- Are social rewards a passing fad? While this Amex/Twitter hookup received a fair bit of attention is it going to stick? It reminds me of a SPG promo announced about a year ago that offered 250 Starwood points for every Foursquare checkin during a hotel stay. Being a regular traveller, I tried this a few times and received some bonus points. I’ve since totally forgotten about it, and I am a points junkie! I don’t have any hard stats but I’d wager that usage of this promo has dropped off. Will the Amex/Twitter offers follow the same fate? There are hard dollars and a larger number of merchants involved here (see list of Twitter offers here) so it’s a tad different.
- Do social rewards increase brand loyalty? Everyone likes a good deal these days but how much loyalty is this actually creating? Would you, for example, switch to McDonald’s from Burger King in order to cash in? Would this create additional loyalty towards Burger King?
- Will social rewards drive folks to regularly transact using Amex cards (over another payments vehicle)? There is a battle brewing between merchant rewards online banking solutions and American Express. As Zil noted, there are quite a number of vendors in this space. Cardlytics in particular has been successful at penetrating the large bank market and has also formed partnerships to deploy via Intuit and Fiserv. The Amex/Twitter program is a direct attack against online banking merchant rewards. It’s but a blow in what is going to be a drawn out battle to own the transaction.
There are lots of questions for the moment and not a lot of answers given the immaturity of this space. I welcome your thoughts and comments.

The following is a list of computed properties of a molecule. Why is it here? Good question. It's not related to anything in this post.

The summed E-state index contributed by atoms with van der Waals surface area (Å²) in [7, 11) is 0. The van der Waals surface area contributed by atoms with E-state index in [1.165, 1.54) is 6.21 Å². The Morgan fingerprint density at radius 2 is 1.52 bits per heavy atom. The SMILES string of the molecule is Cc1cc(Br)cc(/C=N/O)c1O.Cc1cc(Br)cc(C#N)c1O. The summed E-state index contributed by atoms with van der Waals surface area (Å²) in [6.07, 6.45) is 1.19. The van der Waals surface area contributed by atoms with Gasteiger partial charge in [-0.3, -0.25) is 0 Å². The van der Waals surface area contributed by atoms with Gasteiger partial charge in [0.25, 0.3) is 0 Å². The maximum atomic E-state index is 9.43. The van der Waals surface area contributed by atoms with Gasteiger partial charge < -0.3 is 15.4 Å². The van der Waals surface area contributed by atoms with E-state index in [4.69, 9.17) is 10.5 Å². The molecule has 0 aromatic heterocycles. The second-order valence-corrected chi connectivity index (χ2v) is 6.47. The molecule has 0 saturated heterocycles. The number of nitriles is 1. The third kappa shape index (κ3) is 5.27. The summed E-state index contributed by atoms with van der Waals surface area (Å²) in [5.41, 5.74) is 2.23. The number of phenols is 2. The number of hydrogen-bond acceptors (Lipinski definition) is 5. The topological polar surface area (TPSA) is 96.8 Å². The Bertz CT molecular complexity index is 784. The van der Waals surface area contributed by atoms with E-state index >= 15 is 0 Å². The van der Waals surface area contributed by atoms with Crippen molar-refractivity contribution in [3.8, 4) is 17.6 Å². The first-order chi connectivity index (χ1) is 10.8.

- Bottomline acquires Intuit Financial Services commercial banking business for $20 million
- The two firms have formed a partnership and will work together “through cross promotions, referrals and joint sales efforts to deliver innovative solutions for financial institutions of all sizes.”
Several Celent clients have contacted us to gain a better understanding of this deal and what it means for the market. I interpret this in a very straightforward manner:
- Bottomline has lacked a small business offering and now they have one. This now allows them to attack an additional segment of the business market. It also allows them to move downstream to work with smaller financial institutions and their small business clients
- Intuit is a small business powerhouse, and although they sold off their “commercial banking” business I have no doubt they will continue to tackle the small business market. What’s interesting here is that although the assets they sold have been labelled “commercial” and have some commercial capabilities, they are in fact being used by plenty of small businesses. Celent has reviewed Intuit’s solution as a small business solution, based on the size and nature of their current bank customers. It will be interesting to see how Intuit’s consumer online banking solution will evolve in order to serve micro and small businesses. I see Intuit paying extra attention to the small business market moving forward, so even though they sold off some assets this is still a player to watch.
- ZashPay User Impressions
- U.S. Bank Deposit Point: Doing Right Things Right
- Tablet Wars: Online/Mobile Banking Will Never be The Same
- New ATM Rules on the Block
- Will Tablets Change Banking?
- Bank IT Spending and Trends: What Does 2011 Look Like?
- Celent Model Bank Awards 2011
- Is PFM The Future of Online Banking?
- U.S. Bank Deposit Point II: Will Pay-for-Deposit Last?
- Chase Website – Down Again